A gunshot jolts them from their reverie. Down among the technicolor trees, a hunter blasts at a bird with his rifle. He hits his mark, but then wanders off without claiming it.
Bewildered, the boys descend and find the bird. Why did the hunter leave it behind? They cook it over a campfire, only to find that it tastes terrible. So that’s why he abandoned it. But why did he shoot it in the first place?
This scene frames central thematic questions of Reha Erdem’s celebrated 2006 film Times and Winds. What explains the disparity between the glory we see in the heavens and the senseless cruelty we witness on the ground? What turns dreaming boys into bitter, violent men? Is God watching? Doe he care?
Set in a remote Turkish village south of the site of ancient Troy, Times and Winds weaves together stories of two boys, Ömer and Yakup, and a girl named Yildiz––pre-teens caught between heaven and earth, wonder and suffering. From high viewpoints, they watch magnificent pageants of sunlight and storm play out on the stage of their village and the sea. (Cinematographer Florent Herry captures breathtaking drama in the clouds. I suspect he’ll hear from Terrence Malick soon.)
But then these children are drawn back down to earth, to lives full of unsettling emotions, burdensome responsibilities, and cruel adults.
Most viewers will have no trouble feeling sympathy for these children as the troubles of adolescence frighten and confuse them. It’s amusing to watch Yakup dream of marrying his pretty schoolteacher. And the children laugh at the donkeys and dogs in heat. But it’s no laughing matter when Yildiz, awakened by noise from her parents’ bedroom, finds them making love. As if she’s witnessed some violent act, she flees back to her blankets, shaken.
And why shouldn’t they view sex as brutal, when their fathers constantly assert power over their loved ones and each other?
Yakup recoils when he sees his grandfather punish his father for laziness and incompetence. He’s stung more deeply when he finds out his father’s a peeping tom.
Ömer’s father, the village imam, openly despises him for not living up to expectations, while his mother scorns him for failing where his cherubic younger brother succeds. It’s not entirely surprising when Ömer starts plotting a murder.
I’m confounded by these men who recklessly abuse and humiliate their boys without any thought of the consequences. When the town’s shepherd, an orphan named Davut, is brutally beaten by his guardian for pocketing a few nuts from the bushes, the town elders question the man. He shrugs, dismissive. “Isn’t what I’ve done fatherly?” And it’s excruciating to see poor Yildiz begin to understand the troubling future that awaits her in this patriarchal Muslim culture.
These scenes bring back a question that has haunted me since my own adolescence: How much has my view of God been determined by the behavior of my father? My parents have shown nothing but steadfast love and patience for my brother and me. Is that why I’ve never had that experience so common to believers—“a crisis of faith”? Clearly, prayer and belief will be a very different experience for these battered Muslim children who have no frame of reference for a gracious authority. Is it presumptuous to suspect that I have some advantage in trusting God? Or will their hardships teach them to wrestle questions of faith more passionately?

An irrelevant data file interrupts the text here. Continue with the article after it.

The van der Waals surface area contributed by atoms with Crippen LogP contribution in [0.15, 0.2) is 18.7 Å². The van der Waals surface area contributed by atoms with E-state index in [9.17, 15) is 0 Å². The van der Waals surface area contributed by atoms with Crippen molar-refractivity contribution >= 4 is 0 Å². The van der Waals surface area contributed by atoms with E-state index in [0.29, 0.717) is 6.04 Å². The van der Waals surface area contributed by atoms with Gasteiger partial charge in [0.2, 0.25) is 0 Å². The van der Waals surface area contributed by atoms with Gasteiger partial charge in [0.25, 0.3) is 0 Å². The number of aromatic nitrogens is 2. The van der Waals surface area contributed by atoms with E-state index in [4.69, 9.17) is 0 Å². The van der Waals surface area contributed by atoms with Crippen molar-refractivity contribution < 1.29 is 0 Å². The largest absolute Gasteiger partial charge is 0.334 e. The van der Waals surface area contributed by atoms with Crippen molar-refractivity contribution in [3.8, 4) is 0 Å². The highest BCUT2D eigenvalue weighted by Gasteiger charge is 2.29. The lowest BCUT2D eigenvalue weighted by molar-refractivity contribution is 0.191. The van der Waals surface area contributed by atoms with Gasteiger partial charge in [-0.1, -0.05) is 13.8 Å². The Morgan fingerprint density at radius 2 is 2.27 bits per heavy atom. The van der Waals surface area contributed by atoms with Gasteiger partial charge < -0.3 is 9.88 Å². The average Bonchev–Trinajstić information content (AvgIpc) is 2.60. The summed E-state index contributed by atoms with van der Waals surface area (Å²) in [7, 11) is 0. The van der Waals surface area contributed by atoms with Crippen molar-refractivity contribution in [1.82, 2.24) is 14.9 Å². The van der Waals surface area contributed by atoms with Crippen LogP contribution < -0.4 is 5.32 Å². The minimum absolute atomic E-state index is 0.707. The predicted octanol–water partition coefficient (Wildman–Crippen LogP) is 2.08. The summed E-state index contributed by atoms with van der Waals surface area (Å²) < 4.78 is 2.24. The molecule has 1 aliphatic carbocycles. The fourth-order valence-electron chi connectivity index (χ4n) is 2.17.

Just as Arvo Pärt’s solemn orchestration runs ponderously through this film, so the consequences of cyclical, familial violence weigh heavily on Erdem’s mind. But his vision is not without glimmers of hope.
Like Malick, Erdem hears the alluring call of Eden in the natural world all around. When Yakup delivers fresh bread to the beautiful schoolteacher he adores, or when that teacher loans Yildiz a special book, both children walk away smiling and let the leaves of a low-hanging bough brush their faces as if they’re receiving a blessing. (It’s worth noting that the teacher gives Yildiz a volume titled Çalıkuşu, a story of female empowerment set in a traditional, patriarchal society. Education is a source of hope too.)
But these bright occasions of kindness seem fleeting in Erdem’s view. Herry’s camera worries along behind the children like a fretting guardian angel. At intervals, the camera slows down, giving us a God’s-eye-view of each child lying half-buried in leaves, flowers, dust, or other debris.
These meticulously composed still-life images are mysteriously beautiful and yet troubling. What do they signify? Are the children napping? Narcoleptic? Are these troubling flash-forwards to some horrible tragedy?
I suspect they’re symbolic, suggesting the incremental burial of these vulnerable youth, the many deaths that they suffer on the road to adulthood with all of its burdens and unsettling mysteries.
At the film’s conclusion, Ömer’s ascends from the troublesome earth back to the skies, as if gasping for air. Below, one of the five daily prayers rings out from the village minaret. (The film’s Turkish title translates “Five Times.”) Whether or not he’s succeeded in his murderous designs, that hardly matters. He’s torn between his hatred for his father and a bond of responsibility stronger than circumstantial strife. Trembling with repressed turmoil, he weeps like a kettle that boils.
The tremulous appeal from the village minaret might as well be creation’s cry to a heavenly father for grace: “Thy will be done on earth as it is in heaven.” I’m reminded of the roar of the beast at sunrise in Carlos Reygadas’ Silent Light. All creation groans.
Has my parents’ steadfast love made it more difficult for me to “work out my salvation with fear and trembling”? I don’t know. But Ömer’s struggle makes me fear for children like him, whose only example of fatherhood comes from men with hard hands and harder hearts.